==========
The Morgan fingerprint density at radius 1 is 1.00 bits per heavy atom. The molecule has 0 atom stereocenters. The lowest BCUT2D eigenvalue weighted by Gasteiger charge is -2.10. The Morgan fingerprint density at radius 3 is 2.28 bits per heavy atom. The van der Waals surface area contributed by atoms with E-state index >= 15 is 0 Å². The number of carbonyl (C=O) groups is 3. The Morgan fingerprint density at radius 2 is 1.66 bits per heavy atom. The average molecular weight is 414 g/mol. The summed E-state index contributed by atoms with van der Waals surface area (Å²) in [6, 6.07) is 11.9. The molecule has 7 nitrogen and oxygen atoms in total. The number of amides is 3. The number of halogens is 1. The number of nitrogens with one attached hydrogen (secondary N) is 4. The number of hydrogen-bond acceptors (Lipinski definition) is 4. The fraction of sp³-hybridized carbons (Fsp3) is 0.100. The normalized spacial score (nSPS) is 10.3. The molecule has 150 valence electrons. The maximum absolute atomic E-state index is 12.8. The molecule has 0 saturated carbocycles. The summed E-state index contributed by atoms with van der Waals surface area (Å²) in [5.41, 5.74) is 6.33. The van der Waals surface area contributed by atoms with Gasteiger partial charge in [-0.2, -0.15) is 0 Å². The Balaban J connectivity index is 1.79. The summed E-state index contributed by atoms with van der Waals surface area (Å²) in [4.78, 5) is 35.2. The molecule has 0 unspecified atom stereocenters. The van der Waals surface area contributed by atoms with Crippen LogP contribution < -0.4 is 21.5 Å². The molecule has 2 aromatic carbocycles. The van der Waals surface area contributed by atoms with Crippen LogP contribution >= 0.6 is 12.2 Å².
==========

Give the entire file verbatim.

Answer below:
The Morgan fingerprint density at radius 1 is 1.00 bits per heavy atom. The molecule has 0 atom stereocenters. The lowest BCUT2D eigenvalue weighted by Gasteiger charge is -2.10. The Morgan fingerprint density at radius 3 is 2.28 bits per heavy atom. The van der Waals surface area contributed by atoms with E-state index >= 15 is 0 Å². The number of carbonyl (C=O) groups is 3. The Morgan fingerprint density at radius 2 is 1.66 bits per heavy atom. The average molecular weight is 414 g/mol. The summed E-state index contributed by atoms with van der Waals surface area (Å²) in [6, 6.07) is 11.9. The molecule has 7 nitrogen and oxygen atoms in total. The number of amides is 3. The number of halogens is 1. The number of nitrogens with one attached hydrogen (secondary N) is 4. The number of hydrogen-bond acceptors (Lipinski definition) is 4. The fraction of sp³-hybridized carbons (Fsp3) is 0.100. The normalized spacial score (nSPS) is 10.3. The molecule has 150 valence electrons. The maximum absolute atomic E-state index is 12.8. The molecule has 0 saturated carbocycles. The summed E-state index contributed by atoms with van der Waals surface area (Å²) in [5.41, 5.74) is 6.33. The van der Waals surface area contributed by atoms with Gasteiger partial charge in [-0.2, -0.15) is 0 Å². The Balaban J connectivity index is 1.79. The summed E-state index contributed by atoms with van der Waals surface area (Å²) in [4.78, 5) is 35.2. The molecule has 0 unspecified atom stereocenters. The van der Waals surface area contributed by atoms with Crippen LogP contribution < -0.4 is 21.5 Å². The molecule has 2 aromatic carbocycles. The van der Waals surface area contributed by atoms with Crippen LogP contribution >= 0.6 is 12.2 Å².